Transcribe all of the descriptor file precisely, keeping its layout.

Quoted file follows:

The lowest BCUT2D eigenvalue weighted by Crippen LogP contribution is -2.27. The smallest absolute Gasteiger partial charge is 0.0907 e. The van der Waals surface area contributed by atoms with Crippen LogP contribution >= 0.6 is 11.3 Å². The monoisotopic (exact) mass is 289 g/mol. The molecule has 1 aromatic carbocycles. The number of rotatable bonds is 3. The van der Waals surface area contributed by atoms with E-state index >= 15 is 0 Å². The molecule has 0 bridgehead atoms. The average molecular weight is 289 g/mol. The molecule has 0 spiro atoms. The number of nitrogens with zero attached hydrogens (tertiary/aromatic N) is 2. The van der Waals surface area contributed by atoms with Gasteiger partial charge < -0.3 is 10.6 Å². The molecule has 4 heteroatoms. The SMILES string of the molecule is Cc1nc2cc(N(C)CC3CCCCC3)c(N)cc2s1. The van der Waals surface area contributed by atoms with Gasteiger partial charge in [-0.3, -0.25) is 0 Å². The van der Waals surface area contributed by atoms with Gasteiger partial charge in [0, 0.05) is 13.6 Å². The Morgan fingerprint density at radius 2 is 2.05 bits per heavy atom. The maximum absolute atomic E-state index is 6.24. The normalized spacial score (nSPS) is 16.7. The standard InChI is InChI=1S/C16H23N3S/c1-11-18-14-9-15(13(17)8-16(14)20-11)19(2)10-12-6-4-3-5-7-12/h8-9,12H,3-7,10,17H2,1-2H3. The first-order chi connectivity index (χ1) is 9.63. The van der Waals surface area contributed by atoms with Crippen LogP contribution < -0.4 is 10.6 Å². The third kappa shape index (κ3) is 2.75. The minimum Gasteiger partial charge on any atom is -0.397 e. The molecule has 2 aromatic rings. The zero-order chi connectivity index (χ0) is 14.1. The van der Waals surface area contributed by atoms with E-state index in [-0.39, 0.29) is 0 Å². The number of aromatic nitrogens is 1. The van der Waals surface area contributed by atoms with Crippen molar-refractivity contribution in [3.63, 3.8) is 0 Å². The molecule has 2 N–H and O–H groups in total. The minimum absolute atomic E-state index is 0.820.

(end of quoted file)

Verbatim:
The lowest BCUT2D eigenvalue weighted by Crippen LogP contribution is -2.27. The smallest absolute Gasteiger partial charge is 0.0907 e. The van der Waals surface area contributed by atoms with Crippen LogP contribution >= 0.6 is 11.3 Å². The monoisotopic (exact) mass is 289 g/mol. The molecule has 1 aromatic carbocycles. The number of rotatable bonds is 3. The van der Waals surface area contributed by atoms with E-state index >= 15 is 0 Å². The molecule has 0 bridgehead atoms. The average molecular weight is 289 g/mol. The molecule has 0 spiro atoms. The number of nitrogens with zero attached hydrogens (tertiary/aromatic N) is 2. The van der Waals surface area contributed by atoms with Gasteiger partial charge < -0.3 is 10.6 Å². The molecule has 4 heteroatoms. The SMILES string of the molecule is Cc1nc2cc(N(C)CC3CCCCC3)c(N)cc2s1. The van der Waals surface area contributed by atoms with Gasteiger partial charge in [-0.3, -0.25) is 0 Å². The van der Waals surface area contributed by atoms with Gasteiger partial charge in [0, 0.05) is 13.6 Å². The Morgan fingerprint density at radius 2 is 2.05 bits per heavy atom. The maximum absolute atomic E-state index is 6.24. The normalized spacial score (nSPS) is 16.7. The standard InChI is InChI=1S/C16H23N3S/c1-11-18-14-9-15(13(17)8-16(14)20-11)19(2)10-12-6-4-3-5-7-12/h8-9,12H,3-7,10,17H2,1-2H3. The first-order chi connectivity index (χ1) is 9.63. The van der Waals surface area contributed by atoms with Crippen LogP contribution < -0.4 is 10.6 Å². The third kappa shape index (κ3) is 2.75. The minimum Gasteiger partial charge on any atom is -0.397 e. The molecule has 2 aromatic rings. The zero-order chi connectivity index (χ0) is 14.1. The van der Waals surface area contributed by atoms with E-state index in [-0.39, 0.29) is 0 Å². The number of aromatic nitrogens is 1. The van der Waals surface area contributed by atoms with Crippen molar-refractivity contribution in [3.63, 3.8) is 0 Å². The molecule has 2 N–H and O–H groups in total. The minimum absolute atomic E-state index is 0.820.